Review Comparing Mitosis and Meiosis

With our next quiz rapidly approaching (tomorrow!) we used the first half of class to compare mitosis and meiosis.  Our work is shown below:

After the review, students had the opportunity to complete the dihybrid cross Gizmo.  Those who finished received a copy of a dihybrid cross practice worksheet for further review.  A copy of the completed front side of the worksheet can be viewed by clicking here.


Ask all the questions!

Our review of Units 1 and 2 culminated today.  Notes from both classes are provided below:

Functional groups with naming and smell
Amino acid base structure
Ester synthesis and peptide bonds are examples of dehydration synthesis reactions
Flow chart for predicting which molecules have a smell
Electron domains
Molecules can consist of multiple shapes

Diybrid Crosses (two-trait Punnett Squares)

As a review from last week’s  work on monohybrid crosses (single-trait Punnett Squares) and to extend student learning of Punnett Squares to dihybrid crosses (two- traits Punnett Squares), we began class with the following video by Mr. Anderson of Bozeman Science:

We then applied these concepts to a Two-Trait Punnett Square Gizmo in which students worked together in pairs to complete a work packet which included an additional review and application of the vocabulary learned thus far.

Notes from the white board for determining the alleles in a diybrid cross:

Modeling Meiosis

We reviewed problems 1, 2, 8, and 9 from yesterday’s Punnett Square worksheet at the start of class (work shown at the bottom of the post).  Next, we watched the Amoeba Sisters video about meiosis (below) and students worked through a guided worksheet.  After the video, students had the remainder of class to use the Inside the Cell books to help them complete the worksheet and to investigate the processes of independent assortment and crossing over.

Students then had the remainder of class to complete the worksheet, complete the meosis reading assignment from last Thursday, and to get both assignments checked off in Illuminate.

Punnett Squares (one trait)

To reinforce concepts introduced in the video yesterday but not covered in the reading assignment, we spent today learning and applying the vocabulary of inheritance.  We dusted off the cobwebs from student memories from middle school, reviewing the vocabulary words of:

  • genotype: the genetic makeup of an organism
  • phenotype: the physical appearance of an organism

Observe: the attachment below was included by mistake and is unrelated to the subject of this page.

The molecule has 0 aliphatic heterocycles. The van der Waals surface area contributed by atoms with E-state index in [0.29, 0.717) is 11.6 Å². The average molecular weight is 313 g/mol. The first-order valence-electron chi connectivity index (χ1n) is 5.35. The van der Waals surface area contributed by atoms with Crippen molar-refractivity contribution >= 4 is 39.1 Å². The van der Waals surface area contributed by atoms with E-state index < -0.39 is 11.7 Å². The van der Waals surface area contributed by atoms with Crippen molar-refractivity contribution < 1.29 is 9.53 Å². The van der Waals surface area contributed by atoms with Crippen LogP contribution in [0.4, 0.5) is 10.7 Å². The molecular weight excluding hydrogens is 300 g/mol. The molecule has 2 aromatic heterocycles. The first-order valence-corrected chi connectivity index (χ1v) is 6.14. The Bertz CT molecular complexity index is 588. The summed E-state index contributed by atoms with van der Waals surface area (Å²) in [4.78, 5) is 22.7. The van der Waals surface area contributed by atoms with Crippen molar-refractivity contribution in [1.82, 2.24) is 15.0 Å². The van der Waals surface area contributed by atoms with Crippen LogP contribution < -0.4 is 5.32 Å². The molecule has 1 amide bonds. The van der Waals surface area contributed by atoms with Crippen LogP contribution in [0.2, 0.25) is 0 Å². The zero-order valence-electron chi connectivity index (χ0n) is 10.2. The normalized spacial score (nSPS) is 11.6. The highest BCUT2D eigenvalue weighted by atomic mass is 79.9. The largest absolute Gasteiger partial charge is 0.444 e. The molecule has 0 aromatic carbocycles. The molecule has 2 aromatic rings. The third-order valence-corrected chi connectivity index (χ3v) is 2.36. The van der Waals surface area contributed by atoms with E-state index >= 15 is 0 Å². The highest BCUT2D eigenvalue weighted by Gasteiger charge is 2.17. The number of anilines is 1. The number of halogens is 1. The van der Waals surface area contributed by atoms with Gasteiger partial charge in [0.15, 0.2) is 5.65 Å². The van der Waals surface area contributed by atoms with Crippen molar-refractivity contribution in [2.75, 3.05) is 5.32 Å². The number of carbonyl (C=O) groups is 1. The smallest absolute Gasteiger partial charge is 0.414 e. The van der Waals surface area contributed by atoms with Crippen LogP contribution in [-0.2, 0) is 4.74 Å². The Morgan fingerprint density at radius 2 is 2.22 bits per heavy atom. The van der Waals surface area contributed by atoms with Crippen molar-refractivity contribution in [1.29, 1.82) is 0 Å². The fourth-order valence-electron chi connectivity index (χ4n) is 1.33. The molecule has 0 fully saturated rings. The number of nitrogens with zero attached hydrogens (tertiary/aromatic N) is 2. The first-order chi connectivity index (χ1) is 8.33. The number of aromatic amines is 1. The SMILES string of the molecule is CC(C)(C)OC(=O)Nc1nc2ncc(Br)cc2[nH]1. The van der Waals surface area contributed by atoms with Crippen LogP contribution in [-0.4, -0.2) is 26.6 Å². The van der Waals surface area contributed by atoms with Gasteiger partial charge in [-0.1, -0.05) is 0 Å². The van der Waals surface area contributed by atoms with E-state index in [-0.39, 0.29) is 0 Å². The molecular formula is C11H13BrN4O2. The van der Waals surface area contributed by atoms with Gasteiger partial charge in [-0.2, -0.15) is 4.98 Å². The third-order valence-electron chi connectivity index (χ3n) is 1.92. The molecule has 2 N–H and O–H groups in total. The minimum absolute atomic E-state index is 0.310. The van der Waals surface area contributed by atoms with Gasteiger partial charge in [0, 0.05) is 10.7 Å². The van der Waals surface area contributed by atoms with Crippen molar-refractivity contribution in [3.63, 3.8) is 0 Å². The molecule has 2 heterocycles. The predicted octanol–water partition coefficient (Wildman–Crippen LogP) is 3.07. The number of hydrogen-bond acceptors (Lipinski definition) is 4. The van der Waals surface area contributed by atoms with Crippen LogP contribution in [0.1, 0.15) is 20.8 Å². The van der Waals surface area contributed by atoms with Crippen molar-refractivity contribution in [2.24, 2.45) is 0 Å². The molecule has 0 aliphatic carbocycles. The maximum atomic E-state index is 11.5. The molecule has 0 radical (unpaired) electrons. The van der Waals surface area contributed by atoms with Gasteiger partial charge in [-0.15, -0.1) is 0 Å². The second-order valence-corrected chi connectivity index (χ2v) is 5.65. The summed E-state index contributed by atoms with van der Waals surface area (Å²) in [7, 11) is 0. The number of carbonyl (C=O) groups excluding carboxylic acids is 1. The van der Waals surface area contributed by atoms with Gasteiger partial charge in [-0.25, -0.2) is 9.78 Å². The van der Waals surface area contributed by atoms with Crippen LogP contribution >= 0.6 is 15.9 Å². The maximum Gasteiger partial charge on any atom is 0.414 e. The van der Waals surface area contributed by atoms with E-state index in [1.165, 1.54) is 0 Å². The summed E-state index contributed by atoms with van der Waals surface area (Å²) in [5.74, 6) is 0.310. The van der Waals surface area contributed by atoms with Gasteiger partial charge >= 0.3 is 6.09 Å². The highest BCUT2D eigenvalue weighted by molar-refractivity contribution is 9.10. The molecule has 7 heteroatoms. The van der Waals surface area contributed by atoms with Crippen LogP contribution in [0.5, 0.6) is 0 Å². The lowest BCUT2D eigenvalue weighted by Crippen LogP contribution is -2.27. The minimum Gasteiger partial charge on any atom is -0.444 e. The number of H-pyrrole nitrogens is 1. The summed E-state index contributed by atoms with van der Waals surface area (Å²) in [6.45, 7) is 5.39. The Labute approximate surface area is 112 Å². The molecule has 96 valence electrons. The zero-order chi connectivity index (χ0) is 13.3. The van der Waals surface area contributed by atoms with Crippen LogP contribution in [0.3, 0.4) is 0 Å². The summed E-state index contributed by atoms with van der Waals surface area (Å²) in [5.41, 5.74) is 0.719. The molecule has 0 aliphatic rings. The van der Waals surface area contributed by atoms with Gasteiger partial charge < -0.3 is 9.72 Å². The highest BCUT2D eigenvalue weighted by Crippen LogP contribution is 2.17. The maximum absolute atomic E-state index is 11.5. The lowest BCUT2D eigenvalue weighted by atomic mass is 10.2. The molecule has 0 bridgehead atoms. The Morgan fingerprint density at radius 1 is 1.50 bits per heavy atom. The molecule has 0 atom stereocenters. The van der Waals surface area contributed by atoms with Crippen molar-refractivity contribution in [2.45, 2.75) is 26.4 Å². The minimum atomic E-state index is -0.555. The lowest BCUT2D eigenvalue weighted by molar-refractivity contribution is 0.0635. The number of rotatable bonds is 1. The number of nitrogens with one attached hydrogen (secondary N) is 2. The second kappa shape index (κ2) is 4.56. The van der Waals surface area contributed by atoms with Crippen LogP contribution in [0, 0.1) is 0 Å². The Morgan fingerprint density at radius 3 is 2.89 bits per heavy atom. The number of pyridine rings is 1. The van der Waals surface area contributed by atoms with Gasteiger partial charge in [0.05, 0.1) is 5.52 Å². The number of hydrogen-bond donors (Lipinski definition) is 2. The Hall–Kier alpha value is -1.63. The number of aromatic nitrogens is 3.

• allele: one of two or more forms that a gene could take
  • dominant allele: an allele that is always expressed when it is present (usually represented by a capital letter)
  • recessive allele: an allele that is not expressed when the dominant allele is present (usually represented by a lower case letter)
  • homozygous: having two alleles that are the same
  • heterozygous: having two alleles that are different
  • probability: the likelihood of an even

We then applied the vocabulary to an example Punnett Square about eye color inheritance patterns.  Students were provided with the following set of notes to reinforce concepts learned yesterday and provide context for our work today:

We then applied these concepts to a Single-Trait Punnett Square Gizmo in which students worked together in pairs to complete a work packet which included a review and application of the vocabulary learned thus far.

Students looking for additional practice are invited to complete the Punnett Square worksheet.

Structure and Function of Genes

For day one of our two-day lesson on the structure and function of genes, students were tasked with modeling the four types of DNA mutations described in yesterday’s case study on cystic fibrosis.  Students were given a wild-type DNA sequence and then had to solve the RNA and resulting amino acid sequences (see Structure and Function of Genes – Day 1 Power Point).  After a review of the types of mutations, students then introduced each type of mutation into the DNA sequence, solving both the RNA and amino acid sequences and connecting the vocabulary with the actual process of mutating DNA in specific ways to effect a specific outcome on the amino acid sequence.